For the past 10 years, Canadian violinist Martin Beaver has been a member of the venerable Tokyo String Quartet. That may sound like a lengthy tenure, but he’s actually the chamber group’s newest member – the fifth in a line of first violinists in the quartet’s four-decade history.
But in mid-April it was announced that Beaver would also be last of the quartet’s first violinists. The group has decided to disband at the end of the 2012-13 season.
“I’ve played about 1,000 concerts with the quartet,” Beaver said recently from his home near New York. “It’s been a great honour to be able to at this level play all over the world. Quartet playing is fraught with ups and downs – no pun intended – both personally and professionally. But that’s the sacrifice you make to play this great repertoire.”
The Tokyo Quartet dates back to 1969, when four young Japanese musicians studying at the Juilliard School decided to form a professional string quartet. Today, it seems the group – which has been based in New Haven, Conn., since 1977 – is succumbing to its own seasoned age.
Last November, the two oldest members of the quartet – second violinist Kikuei Ikeda and violist Kazuhide Isomura (the last original member) – announced they’d both be retiring at the end of 2012-13. The remaining players, Beaver and cellist Clive Greensmith, said they intended to replace the retiring members with new people and carry on. They called on string players to step forward, and even instituted an ad-hoc audition process.
So the announcement that the Tokyos will pack it in has come as a shock to the classical-music world. “Martin and Clive seemed convinced they would be able to go forward,” said Jennifer Taylor, artistic producer of Music Toronto, which has presented the ensemble 44 times since 1975. “So I was surprised – but I knew it would be very difficult to recreate the quartet.”
“We did have many people express interest,” Beaver explained. “Clive and I decided to try as many people as possible, and we did try out quite a few violinists and violists, reading through quartets and even playing informal concerts.”
But according to Beaver, the prospect of replacing half the quartet at the same time turned out to be too daunting a challenge.
“Under the best of circumstances, if you find people who would be great, it takes a long time to have a cohesive feel as a string quartet. Even for just one new member, it can take about five years to get someone really integrated into a quartet.”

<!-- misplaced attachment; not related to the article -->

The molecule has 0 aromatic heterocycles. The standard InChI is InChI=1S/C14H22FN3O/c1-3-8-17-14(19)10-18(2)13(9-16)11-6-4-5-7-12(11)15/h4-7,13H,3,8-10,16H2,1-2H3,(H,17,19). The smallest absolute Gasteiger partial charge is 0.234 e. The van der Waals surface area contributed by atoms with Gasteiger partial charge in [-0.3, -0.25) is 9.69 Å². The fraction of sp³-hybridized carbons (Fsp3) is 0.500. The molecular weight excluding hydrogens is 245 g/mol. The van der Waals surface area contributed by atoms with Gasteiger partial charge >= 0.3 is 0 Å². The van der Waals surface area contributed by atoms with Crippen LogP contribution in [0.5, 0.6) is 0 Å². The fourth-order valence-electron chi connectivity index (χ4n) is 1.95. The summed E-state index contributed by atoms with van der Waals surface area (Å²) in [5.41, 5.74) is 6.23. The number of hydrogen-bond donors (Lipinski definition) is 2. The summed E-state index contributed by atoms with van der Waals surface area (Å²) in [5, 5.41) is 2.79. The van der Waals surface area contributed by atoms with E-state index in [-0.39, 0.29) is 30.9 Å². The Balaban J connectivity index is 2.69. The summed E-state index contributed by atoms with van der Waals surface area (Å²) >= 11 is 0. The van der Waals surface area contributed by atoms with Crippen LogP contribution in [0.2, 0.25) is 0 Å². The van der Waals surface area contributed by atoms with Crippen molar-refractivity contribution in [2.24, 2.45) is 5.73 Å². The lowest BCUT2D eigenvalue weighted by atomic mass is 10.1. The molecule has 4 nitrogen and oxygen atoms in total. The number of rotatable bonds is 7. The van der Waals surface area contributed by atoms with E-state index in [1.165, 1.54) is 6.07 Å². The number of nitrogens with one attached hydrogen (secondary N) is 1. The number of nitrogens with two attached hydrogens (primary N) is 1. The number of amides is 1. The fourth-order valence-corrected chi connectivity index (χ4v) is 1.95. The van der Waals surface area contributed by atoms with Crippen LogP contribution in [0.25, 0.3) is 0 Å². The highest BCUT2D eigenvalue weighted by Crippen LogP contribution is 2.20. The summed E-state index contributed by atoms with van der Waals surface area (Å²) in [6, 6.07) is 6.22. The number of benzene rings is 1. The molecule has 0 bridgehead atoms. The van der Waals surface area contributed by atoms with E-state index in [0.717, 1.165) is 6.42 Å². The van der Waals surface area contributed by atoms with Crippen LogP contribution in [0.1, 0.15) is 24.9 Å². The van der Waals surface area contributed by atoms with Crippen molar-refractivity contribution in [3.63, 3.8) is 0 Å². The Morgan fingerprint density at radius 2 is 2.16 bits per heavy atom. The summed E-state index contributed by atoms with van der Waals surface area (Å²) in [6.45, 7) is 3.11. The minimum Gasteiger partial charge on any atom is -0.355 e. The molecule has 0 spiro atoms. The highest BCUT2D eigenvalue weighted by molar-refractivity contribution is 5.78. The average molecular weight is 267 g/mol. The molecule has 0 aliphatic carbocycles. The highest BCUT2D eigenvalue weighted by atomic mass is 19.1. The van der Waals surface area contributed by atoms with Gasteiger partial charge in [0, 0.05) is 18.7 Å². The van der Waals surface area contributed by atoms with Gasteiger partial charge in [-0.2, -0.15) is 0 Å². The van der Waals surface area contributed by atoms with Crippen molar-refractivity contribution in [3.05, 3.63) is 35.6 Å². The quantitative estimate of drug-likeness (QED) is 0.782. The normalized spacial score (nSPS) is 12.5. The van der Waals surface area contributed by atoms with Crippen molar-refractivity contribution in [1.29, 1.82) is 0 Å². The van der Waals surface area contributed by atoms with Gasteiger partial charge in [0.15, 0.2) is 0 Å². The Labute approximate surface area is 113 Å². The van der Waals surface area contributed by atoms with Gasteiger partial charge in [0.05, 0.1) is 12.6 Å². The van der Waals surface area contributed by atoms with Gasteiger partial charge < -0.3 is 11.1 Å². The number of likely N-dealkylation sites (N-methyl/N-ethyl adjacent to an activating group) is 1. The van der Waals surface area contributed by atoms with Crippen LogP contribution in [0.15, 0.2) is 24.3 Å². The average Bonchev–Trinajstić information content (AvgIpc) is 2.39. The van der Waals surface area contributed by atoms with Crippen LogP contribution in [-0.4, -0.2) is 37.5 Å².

Beaver himself joined the quartet in 2002, at the age of 34. His appointment was unexpected – at the time, he was not especially well-known internationally as a chamber musician. Violinist Pinchas Zukerman (conductor of Ottawa’s National Arts Centre Orchestra) and Taylor were widely credited with convincing the Tokyo Quartet to try him out.
Born in Winnipeg and raised in Hamilton, Beaver studied at Toronto’s Royal Conservatory of Music before heading off to Indiana University for advanced instruction. He isn’t the only Canadian to play first violin with the Tokyos. Toronto-born Peter Oundjian – currently the conductor of the Toronto Symphony Orchestra – held the chair from 1981 to 1994.
Beaver’s decade with the globetrotting quartet has left him with plenty of memories. He fondly recalled his Carnegie Hall debut, in his first season with the group, when he played with the renowned Spanish pianist Alicia de Larrocha.
As the quartet prepares for its final season, he said, 2012-13 will be pretty much business as usual. (Though Yale University, where the Tokyo players all teach, will present a special tribute concert with guest artists in October at Carnegie Hall, and will also play host to the group’s final concert in June 2013.)
The dissolution of the quartet also means an end to Beaver’s job at Yale. He and Greensmith will both be moving to the West Coast in September 2013 to teach at The Colburn School in Los Angeles.
As for his artistic life post-Tokyo Quartet, Beaver said he isn’t yet sure what he’ll do.
“Clive and I might form another quartet,” he mused, “or some other kind of ensemble. And I’d be happy to play concertos if orchestras want to hire me. I’m just starting to think about it now and the possibilities are endless. But frankly, the idea of a little downtime is also appealing.”
Special to The Globe and Mail